I have had the opportunity over the past four years to spend time occasionally in the no-man’s land between faculty and administration—simply writing about it from a faculty perspective with a few positive things to say about the other side a couple of weeks ago drew several pointed and critical comments from fellow faculty members.

Faculty-Administration War Games

Spending too much time in academic no-man’s land is similar to Pickett’s charge across no-man’s land on the final day of the Battle of Gettysburg in 1863—a spectacular failure that arguably turned the tide inevitably against the Confederacy in the Civil War. 350px-Pickett's-ChargeAfter two days of bloody stalemate, Confederate General Robert E. Lee ordered an intense bombardment of Union forces, under the command of General George G. Meade, aligned on Cemetery Ridge from Confederate artillery positions on Seminary Ridge. This bombardment was intended to soften up Union positions sufficiently to ensure a successful infantry charge across the “no man’s land” plain between the ridges by Confederate troops led by General George Pickett and two other generals.

Bad idea. The bombardment was ineffective and the charging Confederate soldiers were sitting ducks, mowed down long before reaching Cemetery Ridge as they charged unprotected across the field. the chargeThe Confederate troops suffered casualties of more than 50%, marking the end of the Battle of Gettysburg, the northernmost thrust of the Confederate Army into Union territory, and arguably the beginning of the end for the Confederacy. When asked years later why his charge had failed, General Pickett replied “I’ve always thought the Yankees had something to do with it.”

Warfare is a favored metaphor when discussing the interactions between faculty and administration on a college campus. Both sides consider everything to be a “zero sum” game—whatever is gained on one side is automatically assumed to have been taken from the other. Each assumes the worst both in motive and will on the other side. Yet the two sides are required, at least on occasion, to interact with each other. When the need arises, the tactics and procedures are reminiscent of the Battle of Gettysburg. One side tries to soften up the other side with distractions, deflections, apparent “peace offerings,” or simply preliminary committee work—all in the hope of setting the stage for a successful frontal attack when the time is right.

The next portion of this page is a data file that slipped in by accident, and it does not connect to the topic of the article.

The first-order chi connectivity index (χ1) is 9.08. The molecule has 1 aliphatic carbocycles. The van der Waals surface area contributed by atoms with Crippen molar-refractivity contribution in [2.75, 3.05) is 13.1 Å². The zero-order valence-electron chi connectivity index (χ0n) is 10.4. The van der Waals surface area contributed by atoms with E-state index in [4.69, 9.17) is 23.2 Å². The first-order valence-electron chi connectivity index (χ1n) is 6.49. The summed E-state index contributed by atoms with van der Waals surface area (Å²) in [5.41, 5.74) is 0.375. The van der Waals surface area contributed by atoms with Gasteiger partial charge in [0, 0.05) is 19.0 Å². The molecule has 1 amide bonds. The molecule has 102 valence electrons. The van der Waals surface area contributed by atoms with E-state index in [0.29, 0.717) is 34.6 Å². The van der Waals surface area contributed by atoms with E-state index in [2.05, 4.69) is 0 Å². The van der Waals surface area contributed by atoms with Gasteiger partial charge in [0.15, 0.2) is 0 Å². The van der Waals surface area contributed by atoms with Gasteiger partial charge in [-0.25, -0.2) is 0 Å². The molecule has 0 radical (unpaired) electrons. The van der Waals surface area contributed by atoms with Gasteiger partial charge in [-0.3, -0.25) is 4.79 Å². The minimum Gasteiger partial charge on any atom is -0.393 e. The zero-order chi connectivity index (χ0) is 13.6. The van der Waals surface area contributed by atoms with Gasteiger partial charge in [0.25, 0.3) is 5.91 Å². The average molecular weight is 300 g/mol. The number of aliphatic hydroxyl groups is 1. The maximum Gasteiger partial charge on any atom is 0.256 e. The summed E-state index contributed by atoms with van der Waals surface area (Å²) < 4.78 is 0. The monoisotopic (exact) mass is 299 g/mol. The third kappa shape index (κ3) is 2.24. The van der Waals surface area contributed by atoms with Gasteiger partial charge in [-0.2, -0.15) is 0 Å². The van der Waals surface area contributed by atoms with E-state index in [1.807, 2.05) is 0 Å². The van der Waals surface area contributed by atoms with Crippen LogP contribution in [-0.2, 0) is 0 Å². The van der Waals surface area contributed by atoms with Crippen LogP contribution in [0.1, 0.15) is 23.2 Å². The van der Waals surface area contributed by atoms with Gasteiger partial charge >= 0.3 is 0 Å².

Administration Ridge

Administration Ridge

Case in point: a seemingly innocuous foray by the administration into perceived faculty territory that I was in the middle of over the past few weeks.

I direct a large interdisciplinary program required of all freshmen and sophomores on my campus, a program so central to what we do that the classroom portion of the beautiful, brand new humanities building we moved into just over a year ago was designed, then built with the classroom specifications and needs of this program as the driving force. meThe program is in its fourth decade of existence, but in only the second year of a re-energized and reconceived version that was the first ever serious revision of the program’s aims and pedagogy. I was approached early in the summer by some important administrators with a proposal for a “Wall of Honor” to be placed in a large, prominent location on the main floor of the building. The purpose of the Wall of Honor would be to celebrate in portrait and plaque the contributions of retired faculty (some deceased) whose contributions to the program over the years were especially noteworthy. The proposal contained a detailed description of nomination and selection processes; I was asked to first gather input from my advisory group, a small hand-picked committee of persons from the academic departments that largely staff the program, wall of honorthen to run the proposal past the faculty in attendance at the first full faculty meeting of the fall semester.